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  1. Spine from the front. B. Spine and ribs from the back. C. Spine from the side.

Backward Spinal Stretches will Straighten You Out

The best way to override the “C” shaped spine is to regularly bend the back in the opposite direction, creating a backward “C.” There are many poses introduced in upcoming chapters to help with this but the best way to start is to lie backwards onto a ball. Start with a large, inflatable, stability ball. Spending 5 minutes in a backwards bend on a stability ball will lengthen the muscles and other structures in the back of the spine, literally straightening you out. Without paced breathing you will resist the curvature of the ball, with paced breathing you will melt into it.

After a few weeks or months try this with a foam roller. Lie on your back on the carpet and place the foam roller in different places under your spine. Very carefully move the foam roller to different areas, relaxing and breathing into the stretches. You are spot-treating your backwards arch. Once you are accustomed to this, try rolling down the length of your back on the foam roller. Please be careful. The probability of a person with a bad back hurting themselves in this way is so high that foam rollers are rarely advertised for this purpose. You can injure yourself by doing this too aggressively without listening to your body. It should not hurt. Rolling down the length of your spine with a basketball is even more ambitious. However, I think that – after working up to it – every person should do it daily as in the exercise below.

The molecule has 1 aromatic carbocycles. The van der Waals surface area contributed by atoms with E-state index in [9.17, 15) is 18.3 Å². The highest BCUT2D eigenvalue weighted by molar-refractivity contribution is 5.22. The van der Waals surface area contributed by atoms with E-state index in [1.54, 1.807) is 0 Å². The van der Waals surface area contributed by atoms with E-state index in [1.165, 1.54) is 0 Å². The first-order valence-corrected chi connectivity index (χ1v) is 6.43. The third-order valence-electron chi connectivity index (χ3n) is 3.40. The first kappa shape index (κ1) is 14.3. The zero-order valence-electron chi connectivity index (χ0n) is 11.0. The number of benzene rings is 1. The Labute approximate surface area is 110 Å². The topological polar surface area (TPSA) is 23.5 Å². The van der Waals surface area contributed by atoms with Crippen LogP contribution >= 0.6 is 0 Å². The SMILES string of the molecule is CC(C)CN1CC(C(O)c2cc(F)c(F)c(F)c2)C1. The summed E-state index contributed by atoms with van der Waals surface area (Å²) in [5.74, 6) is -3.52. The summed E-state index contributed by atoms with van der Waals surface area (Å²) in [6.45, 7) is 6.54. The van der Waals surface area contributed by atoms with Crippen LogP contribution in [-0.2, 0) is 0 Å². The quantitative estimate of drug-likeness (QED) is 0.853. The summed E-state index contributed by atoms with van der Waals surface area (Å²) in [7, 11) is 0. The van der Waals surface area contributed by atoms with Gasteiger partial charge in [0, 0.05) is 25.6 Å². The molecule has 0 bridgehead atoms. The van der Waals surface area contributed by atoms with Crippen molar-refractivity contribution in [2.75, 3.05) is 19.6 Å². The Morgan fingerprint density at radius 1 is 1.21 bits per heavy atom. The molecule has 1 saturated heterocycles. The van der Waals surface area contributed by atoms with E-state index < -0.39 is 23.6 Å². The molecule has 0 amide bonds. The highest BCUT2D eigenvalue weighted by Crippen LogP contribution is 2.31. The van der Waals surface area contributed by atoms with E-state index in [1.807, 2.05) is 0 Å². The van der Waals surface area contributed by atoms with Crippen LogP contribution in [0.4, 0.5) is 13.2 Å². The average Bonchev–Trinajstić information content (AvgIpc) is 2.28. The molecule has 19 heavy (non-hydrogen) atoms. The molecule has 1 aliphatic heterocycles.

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A. A backward bend on a stability ball. B. Achieving a full backward bend at different spinal segments using a foam roller. C. Rolling down the length of the spine on a basketball.

Self-Assess and Recalibrate Your Posture


Ideal posture is normally defined as occurring when the body’s segments are aligned so that the least amount of energy is required to maintain a desired position. You have three major weights in your body, the head, the chest and the pelvis. Whether you are sitting or standing you want to use the curves in your spine to ensure that these three weights are neatly stacked on top of one another. Your earlobes should be in line with shoulders, and shoulders in line with your hips (Pavilack & Alstedter, 2016). If they are not aligned you will be out of balance and in pain.


A “neutral” or properly aligned spine exhibits three curves from the profile. These natural curves can be excessively pronounced or not pronounced enough. For most people, they are excessively pronounced (Bond, 2007). Proper posture in any of these curves will complement and reinforce the others. The curves are: 1) A backward curve (convex anteriorly) in the neck region known as “cervical lordosis,” 2) A forward curve (convex posteriorly) in the upper back called “thoracic kyphosis.” 3) A backward curve (convex anteriorly) in the lower back called “lumbar lordosis.” To support these natural curves and ensure that they are not under or over pronounced use the proper posture protocol.